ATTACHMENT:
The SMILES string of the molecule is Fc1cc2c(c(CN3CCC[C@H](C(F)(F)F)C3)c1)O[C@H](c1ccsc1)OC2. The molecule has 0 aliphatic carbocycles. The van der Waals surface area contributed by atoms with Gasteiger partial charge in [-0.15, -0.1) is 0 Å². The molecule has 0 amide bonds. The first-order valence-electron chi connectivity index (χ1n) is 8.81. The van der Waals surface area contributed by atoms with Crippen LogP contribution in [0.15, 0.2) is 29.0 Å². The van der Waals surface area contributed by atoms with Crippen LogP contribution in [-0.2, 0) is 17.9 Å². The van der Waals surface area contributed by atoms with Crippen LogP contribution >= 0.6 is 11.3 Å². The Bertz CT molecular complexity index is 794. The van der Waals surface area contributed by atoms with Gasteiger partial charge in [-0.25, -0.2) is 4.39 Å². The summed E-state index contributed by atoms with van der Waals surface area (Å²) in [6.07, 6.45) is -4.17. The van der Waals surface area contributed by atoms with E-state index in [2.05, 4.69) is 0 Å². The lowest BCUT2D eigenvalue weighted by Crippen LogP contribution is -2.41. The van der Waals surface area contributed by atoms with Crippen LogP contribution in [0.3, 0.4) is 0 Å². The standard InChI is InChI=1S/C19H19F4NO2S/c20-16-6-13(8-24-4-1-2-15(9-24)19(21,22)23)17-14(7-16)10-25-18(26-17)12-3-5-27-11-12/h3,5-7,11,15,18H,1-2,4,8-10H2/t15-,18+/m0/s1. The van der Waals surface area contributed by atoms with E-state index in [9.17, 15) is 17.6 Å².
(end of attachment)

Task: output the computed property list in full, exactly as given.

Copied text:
The SMILES string of the molecule is Fc1cc2c(c(CN3CCC[C@H](C(F)(F)F)C3)c1)O[C@H](c1ccsc1)OC2. The molecule has 0 aliphatic carbocycles. The van der Waals surface area contributed by atoms with Gasteiger partial charge in [-0.15, -0.1) is 0 Å². The molecule has 0 amide bonds. The first-order valence-electron chi connectivity index (χ1n) is 8.81. The van der Waals surface area contributed by atoms with Crippen LogP contribution in [0.15, 0.2) is 29.0 Å². The van der Waals surface area contributed by atoms with Crippen LogP contribution in [-0.2, 0) is 17.9 Å². The van der Waals surface area contributed by atoms with Crippen LogP contribution >= 0.6 is 11.3 Å². The Bertz CT molecular complexity index is 794. The van der Waals surface area contributed by atoms with Gasteiger partial charge in [-0.25, -0.2) is 4.39 Å². The summed E-state index contributed by atoms with van der Waals surface area (Å²) in [6.07, 6.45) is -4.17. The van der Waals surface area contributed by atoms with E-state index in [2.05, 4.69) is 0 Å². The lowest BCUT2D eigenvalue weighted by Crippen LogP contribution is -2.41. The van der Waals surface area contributed by atoms with Crippen LogP contribution in [0.3, 0.4) is 0 Å². The standard InChI is InChI=1S/C19H19F4NO2S/c20-16-6-13(8-24-4-1-2-15(9-24)19(21,22)23)17-14(7-16)10-25-18(26-17)12-3-5-27-11-12/h3,5-7,11,15,18H,1-2,4,8-10H2/t15-,18+/m0/s1. The van der Waals surface area contributed by atoms with E-state index in [9.17, 15) is 17.6 Å².